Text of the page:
The aim of the present study was to determine if there is a difference in ovulation- and conception rates, in semiintensively managed Dohne-Merino ewes, flush fed with diets containing different nitrogen sources. Four different nitrogen sources were chosen due to the difference in dietary amino acid composition and cost. In order for a sheep farming enterprise to maximize profitability it is essential to optimize ovulation- and conception rates and to minimize lamb losses in order to increase weaning percentage and therefore profitability. However the cost of dietary supplementation is high and may increase production costs and minimize profitability. One hundred and fourty four (144) Dohne-Merino ewes (age between 14 to 85 months) were included in two dietary supplementation trials (autumn and summer) at the experimental farm of the University of Pretoria in Hatfield. The ewes were divided equally into two trial groups (n=72), with the first trial done in season 1 (started in May 2001, typical breeding season) and the second trial done in season 2 (started in November 2001, out of season; 2nd breeding season). During the day the ewes had ad-libitum access to graze on Festuca arundinaceace (Tall Fescue). In both trials the ewes (n=72) were randomly allocated into four dietary supplementation groups, each group receiving a dietary supplement with a different combination of nitrogen sources. The four dietary supplements were formulated on an iso-nitrogen basis, to eliminate the effect of protein level, and to emphasize the possible effect of protein quality (amino acid composition) on ovulation, conception and lambing rates. In both trials the total amount of crude protein intake per ewe was calculated at 256.40g/day, while the total daily allowance of digestible crude protein was calculated at 190g per ewe. The 256.40g crude protein intake per ewe per day is 2 times more than the threshold level of 125g per ewe per day. A minimum daily crude protein intake of 125g is needed for effective rumen functioning, and this together with the interconvertin of energy by the rumen indicates the complex nature of relating dietary differences to physiological responses. These values were kept the same for both the trials in season 1 and 2. The bulk of the 256.40g crude protein per day was obtained from grazing on the Festuca arundinaceace pasture. In season 1 the dietary supplement had to provide 40.00g of crude protein per day in order to get to a daily crude protein intake of 256.40g, while in season 2 the provision from the dietary supplement was calculated to be 37.45g of crude protein. The difference in the crude protein level, obtained from grazing of the Festuca arundinaceace between season 1 and 2 was due to pasture quality differences. The nitrogen sources used in the trials were urea, sunflower oilcake meal, cottonseed oilcake meal and a mixture of cottonseed oilcake meal and fishmeal. These dietary supplements were fed for a period of 9 days before mating; the weight of each ewe was recorded before the onset of the trial and again on the second day after mating to establish any live weight changes. Synchronization of the ewes was done with Chrono-gest grey sponges (40mg Fluorogestone acetate) from day one and was repeated from day 23. On day 12 each ewe were injected with 1.0ml prostaglandin F2α (Prosolvin,each milliliter containing 7.5mg Luprostiol). On day fourteen the sponges were removed and two days later all the ewes were checked for cyclic activity with the aid of six vasectomized rams. The six vasectomized rams were introduced to the whole laparoscopy group of 12 ewes, and every ewe that stood twice for mating were identified as cyclic. This practice continued for a period of 30 minutes in the morning and repeated for another 30 minutes in the afternoon up to day 18. The second round of sponges were inserted on day 23 and removed on day 37. Ewes were mated by means of hand mating with two different rams from day 39 to 42. A laparoscopy technique was used on day 45 of the trial to count the number of ovulation points (corpora lutea) on each ovarium of each ewe. The number of fetuses of each ewe was counted on day 90 after mating by means of ultrasound scanning and at birth the number of lambs born was also recorded. In both these trials dietary supplementation had no significant effect on ovulation, conception and lambing rates. However, looking at the Odds Ratio Analysis for the 144 ewes over the two breeding seasons, the different dietary supplements had a significant influence on the number of ovulation points (p<0.05). Compared to urea (dietary supplement 1), the fishmeal cottonseed oil cake mixture (dietary supplement 4) yielded the best results (1.306), followed by the cottonseed oil cake meal (dietary supplement 3) (1.298), and sunflower oil cake meal (dietary supplement 2) (1.050). The same Odds Ratio Analysis showed that the different dietary supplements had a significant effect on the number of lambs born (p<0.01). Compared to urea (dietary supplement 1), the fishmeal cottonseed oil cake mixture (dietary supplement 4) yielded better results (1.086), followed by urea (dietary supplement 1) (1.000), and sunflower oil cake meal (dietary supplement 2) (0.801) and lastly cottonseed oil cake meal (dietary supplement 3) (0.784). Breeding season (p<0.05) had a significant effect on the number of ovulation points but no difference was observed in terms of the number of lambs born. Age (p<0.01) had a significant effect on the number of ovulation points, the number of fetuses counted as well as the number of lambs born. Change in live weight (p<0.05) had a significant effect on the number of ovulation points per ewe but as with breeding season it had no significant effect on the number of lambs born. Birth status of a ewe (p<0.05), had a significant effect on the number of fetuses and the number of lambs born. The data of both the trials in season 1 and 2 suggests that under the conditions of the study with the odds ratio analyses that the four different dietary supplements had a significantly different effect compared to dietary supplement one on the number of ovulation points and the number of lambs born. However, factors like breeding season, age, change in live weight and birth status of the ewe also had a significant effect on ovulation and conception rates in Dohne-Merino ewes.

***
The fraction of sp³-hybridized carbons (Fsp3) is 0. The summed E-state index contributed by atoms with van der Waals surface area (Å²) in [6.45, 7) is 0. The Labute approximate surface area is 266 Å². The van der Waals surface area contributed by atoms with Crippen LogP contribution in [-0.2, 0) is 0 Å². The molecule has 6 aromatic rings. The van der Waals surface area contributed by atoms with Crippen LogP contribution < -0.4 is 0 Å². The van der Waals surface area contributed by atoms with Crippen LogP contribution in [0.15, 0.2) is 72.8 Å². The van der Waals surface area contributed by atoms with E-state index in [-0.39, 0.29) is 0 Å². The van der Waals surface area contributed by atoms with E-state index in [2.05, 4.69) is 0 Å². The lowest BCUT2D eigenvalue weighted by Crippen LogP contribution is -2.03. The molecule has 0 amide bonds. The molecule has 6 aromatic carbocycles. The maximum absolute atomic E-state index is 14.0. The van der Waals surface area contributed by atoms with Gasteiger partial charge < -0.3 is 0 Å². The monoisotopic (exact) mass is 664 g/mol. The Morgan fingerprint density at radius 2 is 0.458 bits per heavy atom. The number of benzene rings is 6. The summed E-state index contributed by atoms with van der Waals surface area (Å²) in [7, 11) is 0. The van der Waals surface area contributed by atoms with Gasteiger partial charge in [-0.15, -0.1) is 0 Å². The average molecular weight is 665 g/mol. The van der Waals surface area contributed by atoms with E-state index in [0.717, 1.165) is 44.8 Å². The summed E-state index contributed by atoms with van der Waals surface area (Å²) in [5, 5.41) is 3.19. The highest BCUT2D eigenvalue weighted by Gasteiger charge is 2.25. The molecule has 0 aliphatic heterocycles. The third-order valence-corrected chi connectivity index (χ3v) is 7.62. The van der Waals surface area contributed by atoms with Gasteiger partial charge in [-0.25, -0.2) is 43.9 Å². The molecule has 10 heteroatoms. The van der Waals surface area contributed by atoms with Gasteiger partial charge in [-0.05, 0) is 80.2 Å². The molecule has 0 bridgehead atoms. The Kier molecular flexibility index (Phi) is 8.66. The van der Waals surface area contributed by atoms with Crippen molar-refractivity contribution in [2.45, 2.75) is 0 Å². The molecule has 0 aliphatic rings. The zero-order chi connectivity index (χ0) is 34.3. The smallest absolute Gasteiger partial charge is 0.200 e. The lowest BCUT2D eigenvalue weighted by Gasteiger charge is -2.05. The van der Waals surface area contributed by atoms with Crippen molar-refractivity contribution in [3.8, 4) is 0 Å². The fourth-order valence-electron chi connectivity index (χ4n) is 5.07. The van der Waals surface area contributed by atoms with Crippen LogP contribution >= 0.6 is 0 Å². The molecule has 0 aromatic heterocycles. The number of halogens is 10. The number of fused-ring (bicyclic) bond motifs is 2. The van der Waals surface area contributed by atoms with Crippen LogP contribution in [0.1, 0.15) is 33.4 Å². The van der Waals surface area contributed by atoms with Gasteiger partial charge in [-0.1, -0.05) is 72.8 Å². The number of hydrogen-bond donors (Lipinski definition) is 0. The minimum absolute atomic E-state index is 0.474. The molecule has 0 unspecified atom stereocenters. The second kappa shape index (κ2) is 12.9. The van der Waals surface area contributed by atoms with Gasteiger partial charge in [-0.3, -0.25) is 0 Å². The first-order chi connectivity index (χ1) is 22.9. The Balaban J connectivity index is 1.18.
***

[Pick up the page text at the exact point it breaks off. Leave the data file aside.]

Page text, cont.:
Dissertation (MSc(Agric))--University of Pretoria, 2011.